Ashley: I’ve never been able to do that. I think of a melody I like then write a lyrical line that’s doesn’t quite fit and the only way to fix it is by changing the melody so I’ll get stuck. I’ve never done it successfully.
Grant: You don’t want to change the melody?
Grant: Then you just have to pick words that fit the melody. I run into that too, I’ve had big headaches that never actually turned into anything because I couldn’t get past a two-syllable line to finish a phrase. For example if the cadence of the song needs a word with the emphasis on the second syllable but I could only find words that emphasize the first syllable that rhymed. I couldn’t finish the song just based on that because I didn’t have the right cadence.
Ashley: Who inspires you musically? You mentioned you sometimes listened to other bands for songwriting ideas.
Grant: There are lots bands that I’ve loved over the years. I got into collecting music years ago when a friend of mine with a record player and a great record collection got me excited about records. This was 10 or 15 years ago, but it was a musical awakening because suddenly I would go digging through records and pick something that looked interesting. The scope of music that I was exposed to grew exponentially because I would find anything that sounded interesting to me like: 70s music, early German electronic, ambient records, all sorts of different jazz and everything else. Stuff I had never really explored too much before that. In high school my tastes were limited compared to what they are now. I could name all sorts of stuff, but often it comes from a certain record I fall in love with. It could be the songwriting, the production quality, the instrumentation, or the overall feel of it. I’ll have it in my head while I’m writing my own songs. I’m always consciously or subconsciously wanted [my music] to fit in the context of the accumulated records I love.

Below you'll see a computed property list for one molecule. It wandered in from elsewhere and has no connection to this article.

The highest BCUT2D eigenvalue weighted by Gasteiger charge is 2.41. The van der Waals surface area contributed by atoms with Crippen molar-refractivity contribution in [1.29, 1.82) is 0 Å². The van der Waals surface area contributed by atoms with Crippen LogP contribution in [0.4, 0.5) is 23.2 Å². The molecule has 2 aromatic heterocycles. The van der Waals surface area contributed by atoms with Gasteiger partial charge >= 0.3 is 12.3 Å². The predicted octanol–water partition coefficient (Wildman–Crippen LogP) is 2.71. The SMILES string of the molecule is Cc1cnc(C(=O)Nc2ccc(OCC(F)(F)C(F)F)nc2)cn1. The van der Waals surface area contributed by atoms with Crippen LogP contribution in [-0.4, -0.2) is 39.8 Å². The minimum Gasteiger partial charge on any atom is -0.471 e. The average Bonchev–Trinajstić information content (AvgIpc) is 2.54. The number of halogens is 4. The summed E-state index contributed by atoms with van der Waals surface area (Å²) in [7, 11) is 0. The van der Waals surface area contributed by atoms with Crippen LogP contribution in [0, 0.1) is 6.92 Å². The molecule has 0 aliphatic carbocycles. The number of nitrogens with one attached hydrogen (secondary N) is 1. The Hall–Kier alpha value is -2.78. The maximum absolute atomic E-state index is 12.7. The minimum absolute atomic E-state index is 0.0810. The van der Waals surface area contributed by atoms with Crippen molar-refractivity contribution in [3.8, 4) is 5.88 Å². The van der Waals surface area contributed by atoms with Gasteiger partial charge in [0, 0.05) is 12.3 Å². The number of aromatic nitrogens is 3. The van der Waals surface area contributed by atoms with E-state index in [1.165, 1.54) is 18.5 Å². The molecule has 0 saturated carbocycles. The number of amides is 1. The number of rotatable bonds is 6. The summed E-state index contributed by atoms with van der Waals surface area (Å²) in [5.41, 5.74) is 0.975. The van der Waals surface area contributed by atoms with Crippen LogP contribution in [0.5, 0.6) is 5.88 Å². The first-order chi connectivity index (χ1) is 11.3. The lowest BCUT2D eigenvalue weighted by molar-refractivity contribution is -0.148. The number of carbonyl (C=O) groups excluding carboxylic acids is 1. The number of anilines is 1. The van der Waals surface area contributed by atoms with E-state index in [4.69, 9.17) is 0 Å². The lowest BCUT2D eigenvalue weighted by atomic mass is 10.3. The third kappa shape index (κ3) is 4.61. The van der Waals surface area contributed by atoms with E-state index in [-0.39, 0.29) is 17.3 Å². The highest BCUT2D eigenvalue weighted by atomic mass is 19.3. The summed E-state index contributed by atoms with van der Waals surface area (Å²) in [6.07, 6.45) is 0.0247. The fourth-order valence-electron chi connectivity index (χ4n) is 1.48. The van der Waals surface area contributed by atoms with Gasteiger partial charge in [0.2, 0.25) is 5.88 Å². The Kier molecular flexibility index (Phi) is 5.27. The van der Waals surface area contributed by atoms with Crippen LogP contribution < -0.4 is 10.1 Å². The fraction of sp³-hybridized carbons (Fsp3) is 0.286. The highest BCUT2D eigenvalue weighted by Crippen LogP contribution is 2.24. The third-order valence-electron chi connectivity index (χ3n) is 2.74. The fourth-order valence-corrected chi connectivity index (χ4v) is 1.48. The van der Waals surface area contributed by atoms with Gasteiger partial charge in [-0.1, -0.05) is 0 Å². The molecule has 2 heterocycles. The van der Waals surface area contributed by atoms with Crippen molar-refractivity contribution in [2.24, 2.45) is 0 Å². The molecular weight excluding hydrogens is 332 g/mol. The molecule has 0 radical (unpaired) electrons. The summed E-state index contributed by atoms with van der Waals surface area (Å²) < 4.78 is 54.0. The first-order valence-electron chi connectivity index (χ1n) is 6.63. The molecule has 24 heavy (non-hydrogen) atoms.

For me music is about the feeling. I mean that’s how it is for everyone, but I put much more emphasis on the feel than the technical prowess or dazzling people with my skill. I’m not a virtuoso. Music that feels the best to me could be two notes just repeated sparsely as long as there is a certain feel. I like music that makes me feel like I’m getting into a warm bath. That’s what I try to create generally with my music.
Ashley: What accomplishments are you most proud of, musically?
Grant: I hope that the best things are yet to come for me. I kind of started looking at music more seriously and make it a primary occupation in the last couple of years so I’m not a spring chicken, but I’m not old. I have a 5-year-old son and a wife and it’s become more complicated. It’s hard to go on the road and right now there isn’t very much money in it so it’s been challenging. I’m coming to it late so in that respect I feel like I’m still doing a lot of the ground work of building before I can really hopefully reap some kind of benefits. I don’t meant financially, that would be nice too but you know what I mean.
For sure there are definitely some high water marks for me. This year I’ll be playing at the Winnipeg Folk Festival. I grew up going to that festival and most people or musicians who go daydream of some day of being up on that stage. That’s a pretty big [deal] for me. I also started touring, which was another big thing. I went from playing around town to going on the road, which is a whole other experience.